Low overdose responding self-efficacy among adults who report lifetime opioid use

Research output: Contribution to journalArticle

Abstract

Background: Evaluations of overdose response programs suggest effectiveness in preventing overdose-related death and individual willingness to respond to an overdose. However, knowledge of and confidence in performing response behaviors is necessary for individuals to intervene. This study assessed overdose responding self-efficacy among adults who reported lifetime opioid use. Methods: Data come from a cross-sectional survey, part of a randomized controlled trial designed for adults living with hepatitis C. Participants were 18 years old or older, and reported lifetime opioid use. Overdose responding self-efficacy was assessed by perceived knowledge and/or need for additional training to have confidence responding to an overdose. Univariate statistics were calculated for overdose responding self-efficacy, and individual characteristics and experiences. Adjusted logistic regression was used to identify variables associated with low overdose responding self-efficacy. Results: Of the 424 participants, 67.2% reported low overdose responding self-efficacy. Sixty percent witnessed and 30.4% experienced an overdose in the past year. Witnessing an overdose in the past year, experience with naloxone training, and receiving and using naloxone were associated with high overdose responding self-efficacy. While, apprehension with particular response behaviors (e.g. rescue breathing) was associated with low overdose responding self-efficacy. Conclusions: A large proportion of adults who reported lifetime opioid use did not feel confident or knowledgeable responding to an overdose. This could be influenced by overdose exposure, specific response behaviors, and response trainings.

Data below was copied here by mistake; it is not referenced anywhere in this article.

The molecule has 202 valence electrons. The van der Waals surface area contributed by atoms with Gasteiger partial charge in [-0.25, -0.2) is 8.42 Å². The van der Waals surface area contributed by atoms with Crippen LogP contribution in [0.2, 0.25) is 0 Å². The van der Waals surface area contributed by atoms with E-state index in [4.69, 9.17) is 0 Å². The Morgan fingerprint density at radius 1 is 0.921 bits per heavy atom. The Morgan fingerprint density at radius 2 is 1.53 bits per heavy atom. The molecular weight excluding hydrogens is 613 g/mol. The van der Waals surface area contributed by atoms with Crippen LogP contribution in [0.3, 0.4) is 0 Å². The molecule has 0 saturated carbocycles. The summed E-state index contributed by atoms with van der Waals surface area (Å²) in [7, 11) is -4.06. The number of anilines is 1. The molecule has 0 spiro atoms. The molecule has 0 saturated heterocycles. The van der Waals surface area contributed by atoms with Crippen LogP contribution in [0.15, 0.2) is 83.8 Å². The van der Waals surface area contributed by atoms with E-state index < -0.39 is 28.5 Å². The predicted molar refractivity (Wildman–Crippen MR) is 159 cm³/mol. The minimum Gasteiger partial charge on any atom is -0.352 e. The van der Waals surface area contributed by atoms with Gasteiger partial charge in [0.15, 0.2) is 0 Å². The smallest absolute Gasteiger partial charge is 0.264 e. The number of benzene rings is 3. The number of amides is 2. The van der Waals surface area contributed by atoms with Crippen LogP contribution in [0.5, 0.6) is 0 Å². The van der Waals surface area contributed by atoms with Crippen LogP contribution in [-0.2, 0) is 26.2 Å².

Original languageEnglish (US)
Pages (from-to)142-146
Number of pages5
JournalDrug and alcohol dependence
Volume201
DOIs
StatePublished - Aug 1 2019

Keywords

  • Injection drug use
  • Naloxone
  • Opioid use
  • Overdose
  • Overdose response
  • Overdose response training
  • Self-efficacy

ASJC Scopus subject areas

  • Toxicology
  • Pharmacology
  • Psychiatry and Mental health
  • Pharmacology (medical)

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